The Burnt Meadow Mountains, along with nearby Pleasant Mountain in Denmark and Bridgton, are unique geological features in Western Maine. Most of the mountains and hills of Western Maine are associated with the coming together of North America, Europe, and Africa to form the supercontinent Pangea. They consist mainly of regional metamorphic schists and gneisses, as well as white granite pegmatite (granite with very large mineral grains) from magma squeezed up into the surrounding metamorphic rock from this compression 400 to 200 million years ago. The Ossipee Mountains, a nearly perfectly circular mountain range 16 miles away in New Hampshire is a ring dike – the uplifted and exposed rocks of a collapsed volcanic caldera. The smaller, oval-shaped Red Hill in Moultonborough, New Hampshire (West of the Ossipee Mountains), Green Mountain in Effingham, New Hampshire, Burnt Meadow Mountains, and Pleasant Mountain (East and Northeast of the Ossipee Range), are all essentially “mini” ring dikes associated with the breakup of the supercontinent Pangea. They all contain rhyolite – chemically the same as granite – except that its individual minerals cannot be seen, as rhyolite is the result of lava that made it to the surface, where granite is the result of magma that remains underground, cools over a long period of time, and through uplift and erosion of surrounding rock, eventually becomes exposed at Earth’s surface.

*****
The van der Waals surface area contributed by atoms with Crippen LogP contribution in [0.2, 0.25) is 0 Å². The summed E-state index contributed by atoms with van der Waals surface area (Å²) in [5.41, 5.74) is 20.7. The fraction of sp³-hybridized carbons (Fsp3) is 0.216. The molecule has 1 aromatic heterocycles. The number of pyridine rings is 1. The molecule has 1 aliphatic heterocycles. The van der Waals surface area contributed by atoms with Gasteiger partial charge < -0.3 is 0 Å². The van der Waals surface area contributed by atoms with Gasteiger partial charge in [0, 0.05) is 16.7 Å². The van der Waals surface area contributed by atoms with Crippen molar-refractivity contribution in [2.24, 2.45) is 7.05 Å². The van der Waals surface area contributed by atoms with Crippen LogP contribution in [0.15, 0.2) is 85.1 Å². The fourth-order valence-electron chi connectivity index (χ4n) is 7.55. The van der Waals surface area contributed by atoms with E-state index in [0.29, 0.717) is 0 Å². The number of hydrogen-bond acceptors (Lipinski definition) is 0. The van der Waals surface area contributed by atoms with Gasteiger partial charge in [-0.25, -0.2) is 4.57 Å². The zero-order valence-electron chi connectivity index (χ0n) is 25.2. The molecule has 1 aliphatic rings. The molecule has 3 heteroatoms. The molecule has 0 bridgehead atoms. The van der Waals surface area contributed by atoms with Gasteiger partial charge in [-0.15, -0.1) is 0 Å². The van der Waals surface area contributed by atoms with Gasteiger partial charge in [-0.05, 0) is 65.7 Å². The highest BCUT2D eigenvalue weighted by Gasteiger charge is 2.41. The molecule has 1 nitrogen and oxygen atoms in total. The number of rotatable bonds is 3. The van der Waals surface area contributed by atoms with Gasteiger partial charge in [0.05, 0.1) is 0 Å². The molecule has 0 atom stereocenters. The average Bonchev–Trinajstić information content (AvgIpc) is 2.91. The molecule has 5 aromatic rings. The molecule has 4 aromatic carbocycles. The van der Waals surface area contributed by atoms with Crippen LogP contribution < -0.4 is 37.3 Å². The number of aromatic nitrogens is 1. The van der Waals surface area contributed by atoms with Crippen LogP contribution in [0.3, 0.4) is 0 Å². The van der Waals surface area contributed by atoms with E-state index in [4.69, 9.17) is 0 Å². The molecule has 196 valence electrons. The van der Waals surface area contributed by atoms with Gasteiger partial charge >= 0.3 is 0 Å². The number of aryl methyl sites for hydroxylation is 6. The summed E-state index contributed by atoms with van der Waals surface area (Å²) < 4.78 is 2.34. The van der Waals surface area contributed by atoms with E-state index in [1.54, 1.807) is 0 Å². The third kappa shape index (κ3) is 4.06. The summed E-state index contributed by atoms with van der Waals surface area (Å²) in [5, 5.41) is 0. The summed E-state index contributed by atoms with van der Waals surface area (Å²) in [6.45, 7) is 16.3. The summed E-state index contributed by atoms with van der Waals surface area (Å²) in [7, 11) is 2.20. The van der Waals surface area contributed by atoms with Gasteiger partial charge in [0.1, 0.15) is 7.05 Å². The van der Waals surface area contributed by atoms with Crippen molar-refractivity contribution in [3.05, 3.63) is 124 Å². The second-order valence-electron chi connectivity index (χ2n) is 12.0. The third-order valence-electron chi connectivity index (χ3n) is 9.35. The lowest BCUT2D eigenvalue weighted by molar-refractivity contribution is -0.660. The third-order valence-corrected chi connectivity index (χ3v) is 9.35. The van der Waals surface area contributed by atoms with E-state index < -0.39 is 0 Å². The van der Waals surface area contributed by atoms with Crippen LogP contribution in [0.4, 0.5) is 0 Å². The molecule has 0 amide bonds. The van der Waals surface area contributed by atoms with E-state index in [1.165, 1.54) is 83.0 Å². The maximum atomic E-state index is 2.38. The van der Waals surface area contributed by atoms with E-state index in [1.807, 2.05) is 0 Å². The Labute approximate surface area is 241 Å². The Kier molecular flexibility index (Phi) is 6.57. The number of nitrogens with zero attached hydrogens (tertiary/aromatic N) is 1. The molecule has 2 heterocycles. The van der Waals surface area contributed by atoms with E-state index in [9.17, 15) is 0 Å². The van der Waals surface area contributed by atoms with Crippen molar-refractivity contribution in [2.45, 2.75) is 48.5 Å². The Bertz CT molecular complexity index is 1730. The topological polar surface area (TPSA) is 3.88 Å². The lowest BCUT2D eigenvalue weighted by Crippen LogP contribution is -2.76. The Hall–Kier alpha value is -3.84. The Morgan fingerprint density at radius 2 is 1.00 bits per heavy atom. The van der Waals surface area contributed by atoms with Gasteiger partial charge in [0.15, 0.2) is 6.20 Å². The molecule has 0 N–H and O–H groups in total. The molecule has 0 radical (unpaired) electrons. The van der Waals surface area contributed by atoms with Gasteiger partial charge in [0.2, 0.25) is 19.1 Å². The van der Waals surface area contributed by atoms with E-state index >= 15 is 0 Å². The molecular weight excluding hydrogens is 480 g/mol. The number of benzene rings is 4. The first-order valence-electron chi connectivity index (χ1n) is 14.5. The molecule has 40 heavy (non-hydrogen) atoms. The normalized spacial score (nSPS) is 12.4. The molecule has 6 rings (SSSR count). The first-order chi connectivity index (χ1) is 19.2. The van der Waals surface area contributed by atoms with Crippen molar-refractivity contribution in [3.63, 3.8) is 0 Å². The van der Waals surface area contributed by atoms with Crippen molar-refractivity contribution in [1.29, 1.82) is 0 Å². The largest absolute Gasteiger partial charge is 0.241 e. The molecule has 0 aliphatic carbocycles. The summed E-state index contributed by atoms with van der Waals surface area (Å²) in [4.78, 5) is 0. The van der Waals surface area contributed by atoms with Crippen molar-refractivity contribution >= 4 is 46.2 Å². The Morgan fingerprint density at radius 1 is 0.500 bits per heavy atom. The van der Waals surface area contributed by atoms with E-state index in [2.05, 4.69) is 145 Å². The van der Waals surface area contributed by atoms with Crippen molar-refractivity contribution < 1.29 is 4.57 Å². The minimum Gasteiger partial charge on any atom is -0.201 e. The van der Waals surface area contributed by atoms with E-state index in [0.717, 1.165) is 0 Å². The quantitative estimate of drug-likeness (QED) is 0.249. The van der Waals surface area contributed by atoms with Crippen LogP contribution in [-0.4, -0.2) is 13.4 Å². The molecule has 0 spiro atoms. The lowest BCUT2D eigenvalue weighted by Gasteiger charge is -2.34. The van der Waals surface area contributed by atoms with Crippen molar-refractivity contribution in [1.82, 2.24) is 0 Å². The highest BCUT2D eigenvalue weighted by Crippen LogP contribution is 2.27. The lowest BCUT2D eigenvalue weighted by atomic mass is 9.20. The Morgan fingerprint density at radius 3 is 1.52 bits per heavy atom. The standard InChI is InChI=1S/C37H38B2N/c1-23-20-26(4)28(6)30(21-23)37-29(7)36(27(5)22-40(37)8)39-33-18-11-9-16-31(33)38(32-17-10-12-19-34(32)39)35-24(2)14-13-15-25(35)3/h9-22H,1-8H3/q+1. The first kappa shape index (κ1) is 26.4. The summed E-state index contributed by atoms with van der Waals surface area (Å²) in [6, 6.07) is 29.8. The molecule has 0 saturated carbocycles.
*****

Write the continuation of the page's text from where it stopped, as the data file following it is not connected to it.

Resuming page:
Trails go two two of the peaks:
More on Ring Dikes: